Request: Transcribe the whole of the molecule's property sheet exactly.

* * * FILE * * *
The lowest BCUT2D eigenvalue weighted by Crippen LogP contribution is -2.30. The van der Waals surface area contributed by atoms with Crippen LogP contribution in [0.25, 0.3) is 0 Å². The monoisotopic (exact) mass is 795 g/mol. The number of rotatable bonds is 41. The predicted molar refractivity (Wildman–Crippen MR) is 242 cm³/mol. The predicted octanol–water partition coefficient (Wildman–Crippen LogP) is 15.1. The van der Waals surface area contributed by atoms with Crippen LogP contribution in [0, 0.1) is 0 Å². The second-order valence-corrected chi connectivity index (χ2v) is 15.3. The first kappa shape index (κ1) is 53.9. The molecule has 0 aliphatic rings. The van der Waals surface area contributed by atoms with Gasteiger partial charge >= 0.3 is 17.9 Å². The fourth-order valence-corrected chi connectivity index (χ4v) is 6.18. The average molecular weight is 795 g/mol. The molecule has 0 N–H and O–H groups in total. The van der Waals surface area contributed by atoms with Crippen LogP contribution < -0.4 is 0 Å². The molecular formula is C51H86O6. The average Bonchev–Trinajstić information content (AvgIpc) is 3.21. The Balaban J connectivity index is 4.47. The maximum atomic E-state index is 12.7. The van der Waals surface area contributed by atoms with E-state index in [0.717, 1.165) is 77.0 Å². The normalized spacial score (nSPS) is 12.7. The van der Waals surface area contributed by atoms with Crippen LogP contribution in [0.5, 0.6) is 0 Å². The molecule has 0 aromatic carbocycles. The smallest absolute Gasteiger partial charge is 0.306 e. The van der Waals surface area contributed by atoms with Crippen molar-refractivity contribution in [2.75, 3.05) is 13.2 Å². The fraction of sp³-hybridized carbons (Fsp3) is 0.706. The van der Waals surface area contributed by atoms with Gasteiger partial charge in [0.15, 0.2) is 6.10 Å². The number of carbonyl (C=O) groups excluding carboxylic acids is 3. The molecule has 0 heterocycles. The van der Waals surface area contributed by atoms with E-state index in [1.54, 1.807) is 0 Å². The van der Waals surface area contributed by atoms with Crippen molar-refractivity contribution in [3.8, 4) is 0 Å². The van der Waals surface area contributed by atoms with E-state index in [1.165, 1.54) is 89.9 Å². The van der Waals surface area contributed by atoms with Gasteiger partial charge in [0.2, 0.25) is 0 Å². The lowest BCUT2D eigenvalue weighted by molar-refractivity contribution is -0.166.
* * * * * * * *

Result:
The lowest BCUT2D eigenvalue weighted by Crippen LogP contribution is -2.30. The van der Waals surface area contributed by atoms with Crippen LogP contribution in [0.25, 0.3) is 0 Å². The monoisotopic (exact) mass is 795 g/mol. The number of rotatable bonds is 41. The predicted molar refractivity (Wildman–Crippen MR) is 242 cm³/mol. The predicted octanol–water partition coefficient (Wildman–Crippen LogP) is 15.1. The van der Waals surface area contributed by atoms with Crippen LogP contribution in [0, 0.1) is 0 Å². The second-order valence-corrected chi connectivity index (χ2v) is 15.3. The first kappa shape index (κ1) is 53.9. The molecule has 0 aliphatic rings. The van der Waals surface area contributed by atoms with Gasteiger partial charge >= 0.3 is 17.9 Å². The fourth-order valence-corrected chi connectivity index (χ4v) is 6.18. The average molecular weight is 795 g/mol. The molecule has 0 N–H and O–H groups in total. The van der Waals surface area contributed by atoms with Crippen LogP contribution < -0.4 is 0 Å². The molecular formula is C51H86O6. The average Bonchev–Trinajstić information content (AvgIpc) is 3.21. The Balaban J connectivity index is 4.47. The maximum atomic E-state index is 12.7. The van der Waals surface area contributed by atoms with E-state index in [0.717, 1.165) is 77.0 Å². The normalized spacial score (nSPS) is 12.7. The van der Waals surface area contributed by atoms with Crippen LogP contribution in [0.5, 0.6) is 0 Å². The molecule has 0 aromatic carbocycles. The smallest absolute Gasteiger partial charge is 0.306 e. The van der Waals surface area contributed by atoms with Crippen molar-refractivity contribution in [2.75, 3.05) is 13.2 Å². The fraction of sp³-hybridized carbons (Fsp3) is 0.706. The van der Waals surface area contributed by atoms with Gasteiger partial charge in [0.15, 0.2) is 6.10 Å². The number of carbonyl (C=O) groups excluding carboxylic acids is 3. The molecule has 0 heterocycles. The van der Waals surface area contributed by atoms with E-state index in [1.54, 1.807) is 0 Å². The van der Waals surface area contributed by atoms with Crippen molar-refractivity contribution in [3.8, 4) is 0 Å². The van der Waals surface area contributed by atoms with E-state index in [1.165, 1.54) is 89.9 Å². The van der Waals surface area contributed by atoms with Gasteiger partial charge in [0.2, 0.25) is 0 Å². The lowest BCUT2D eigenvalue weighted by molar-refractivity contribution is -0.166.